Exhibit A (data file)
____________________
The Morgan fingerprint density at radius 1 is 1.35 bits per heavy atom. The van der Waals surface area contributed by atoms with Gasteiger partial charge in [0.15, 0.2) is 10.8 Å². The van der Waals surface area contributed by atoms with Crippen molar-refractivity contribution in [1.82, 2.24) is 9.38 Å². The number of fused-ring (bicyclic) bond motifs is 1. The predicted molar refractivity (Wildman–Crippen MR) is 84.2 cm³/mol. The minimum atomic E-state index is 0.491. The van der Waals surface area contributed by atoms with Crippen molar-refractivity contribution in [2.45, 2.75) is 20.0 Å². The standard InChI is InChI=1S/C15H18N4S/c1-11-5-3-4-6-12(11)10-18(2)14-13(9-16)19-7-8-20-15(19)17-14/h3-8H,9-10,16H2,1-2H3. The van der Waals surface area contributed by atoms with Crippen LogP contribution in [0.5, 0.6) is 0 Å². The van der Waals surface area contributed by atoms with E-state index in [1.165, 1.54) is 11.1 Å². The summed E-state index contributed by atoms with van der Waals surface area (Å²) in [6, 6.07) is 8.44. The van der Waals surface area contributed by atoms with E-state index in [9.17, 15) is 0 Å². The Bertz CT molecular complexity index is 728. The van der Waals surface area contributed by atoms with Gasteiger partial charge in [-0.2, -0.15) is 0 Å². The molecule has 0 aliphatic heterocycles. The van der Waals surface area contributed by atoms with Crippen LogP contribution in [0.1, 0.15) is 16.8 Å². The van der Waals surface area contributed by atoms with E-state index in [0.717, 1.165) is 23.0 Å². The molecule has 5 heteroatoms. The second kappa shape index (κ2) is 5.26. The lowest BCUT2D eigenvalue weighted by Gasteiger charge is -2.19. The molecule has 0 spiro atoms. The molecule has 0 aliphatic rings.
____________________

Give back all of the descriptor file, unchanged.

The Morgan fingerprint density at radius 1 is 1.35 bits per heavy atom. The van der Waals surface area contributed by atoms with Gasteiger partial charge in [0.15, 0.2) is 10.8 Å². The van der Waals surface area contributed by atoms with Crippen molar-refractivity contribution in [1.82, 2.24) is 9.38 Å². The number of fused-ring (bicyclic) bond motifs is 1. The predicted molar refractivity (Wildman–Crippen MR) is 84.2 cm³/mol. The minimum atomic E-state index is 0.491. The van der Waals surface area contributed by atoms with Crippen molar-refractivity contribution in [2.45, 2.75) is 20.0 Å². The standard InChI is InChI=1S/C15H18N4S/c1-11-5-3-4-6-12(11)10-18(2)14-13(9-16)19-7-8-20-15(19)17-14/h3-8H,9-10,16H2,1-2H3. The van der Waals surface area contributed by atoms with Crippen LogP contribution in [0.5, 0.6) is 0 Å². The van der Waals surface area contributed by atoms with E-state index in [1.165, 1.54) is 11.1 Å². The summed E-state index contributed by atoms with van der Waals surface area (Å²) in [6, 6.07) is 8.44. The van der Waals surface area contributed by atoms with E-state index in [9.17, 15) is 0 Å². The Bertz CT molecular complexity index is 728. The van der Waals surface area contributed by atoms with Gasteiger partial charge in [-0.2, -0.15) is 0 Å². The molecule has 0 aliphatic heterocycles. The van der Waals surface area contributed by atoms with Crippen LogP contribution in [0.1, 0.15) is 16.8 Å². The van der Waals surface area contributed by atoms with E-state index in [0.717, 1.165) is 23.0 Å². The molecule has 5 heteroatoms. The second kappa shape index (κ2) is 5.26. The lowest BCUT2D eigenvalue weighted by Gasteiger charge is -2.19. The molecule has 0 spiro atoms. The molecule has 0 aliphatic rings.